The pattern in consumer attitudes and spending is often the foremost influence on stock and bond markets.
For stocks, strong economic growth translates to healthy corporate profits and higher stock prices. For bonds, the focus is whether economic growth goes overboard and leads to inflation. Ideally, the economy walks that fine line between strong growth and excessive (inflationary) growth.
The idea is that if the consumers are optimistic, they will tend to purchase more goods and services. This increase in spending will inevitably stimulate the whole economy.
In the US, the Reuters / University of Michigan Consumer Sentiment Index (MCSI) uses telephone surveys to gather information on consumer expectations regarding the overall economy and releases data monthly. The index is normalized to have a value of 100 in December 1964.
The University of Michigan’s Consumer Survey Center questions 500 households each month on their financial conditions and attitudes about the economy. Consumer sentiment is directly related to the strength of consumer spending. Consumer confidence and consumer sentiment are two ways of talking about consumer attitudes. Among economic reports, consumer sentiment refers to the Michigan survey while consumer confidence refers to The Conference Board’s survey.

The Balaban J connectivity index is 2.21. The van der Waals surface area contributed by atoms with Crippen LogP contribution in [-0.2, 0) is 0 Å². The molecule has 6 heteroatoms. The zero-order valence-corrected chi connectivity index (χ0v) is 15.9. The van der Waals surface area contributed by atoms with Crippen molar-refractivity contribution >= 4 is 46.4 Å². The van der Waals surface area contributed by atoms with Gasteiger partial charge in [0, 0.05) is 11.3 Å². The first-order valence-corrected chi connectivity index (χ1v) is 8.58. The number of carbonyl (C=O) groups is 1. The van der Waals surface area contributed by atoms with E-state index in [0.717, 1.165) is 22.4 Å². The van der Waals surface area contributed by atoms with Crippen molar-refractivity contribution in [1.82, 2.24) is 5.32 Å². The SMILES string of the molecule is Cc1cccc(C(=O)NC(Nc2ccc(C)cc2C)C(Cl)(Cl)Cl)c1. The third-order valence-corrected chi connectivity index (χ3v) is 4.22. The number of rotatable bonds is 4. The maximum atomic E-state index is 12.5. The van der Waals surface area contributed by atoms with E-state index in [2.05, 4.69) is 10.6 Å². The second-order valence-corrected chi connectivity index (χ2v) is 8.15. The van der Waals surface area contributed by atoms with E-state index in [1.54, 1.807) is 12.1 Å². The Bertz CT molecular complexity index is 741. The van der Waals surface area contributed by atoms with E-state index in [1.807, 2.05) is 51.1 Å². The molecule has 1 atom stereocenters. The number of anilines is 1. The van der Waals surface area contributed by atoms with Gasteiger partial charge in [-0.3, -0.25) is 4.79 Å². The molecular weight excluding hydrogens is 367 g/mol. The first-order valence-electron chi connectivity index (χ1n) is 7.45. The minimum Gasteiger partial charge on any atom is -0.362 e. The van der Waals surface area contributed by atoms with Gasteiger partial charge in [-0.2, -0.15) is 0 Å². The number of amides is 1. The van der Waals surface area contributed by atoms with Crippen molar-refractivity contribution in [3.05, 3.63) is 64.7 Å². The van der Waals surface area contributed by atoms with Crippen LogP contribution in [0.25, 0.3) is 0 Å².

Consumer spending drives two-thirds of the economy and if the consumer is not confident, the consumer will not be willing to pull out the big bucks. Confidence impacts consumer spending which affects economic growth.
Since consumer spending accounts for such a large portion of the economy, the markets are always eager to know what consumers are up to and how they might behave in the near future. The more confident consumers are about the economy and their own personal finances, the more likely they are to spend. It’s easy to see how this index of consumer attitudes gives insight to the direction of the economy. Note though that changes in consumer sentiment and retail sales don’t move in tandem month by month.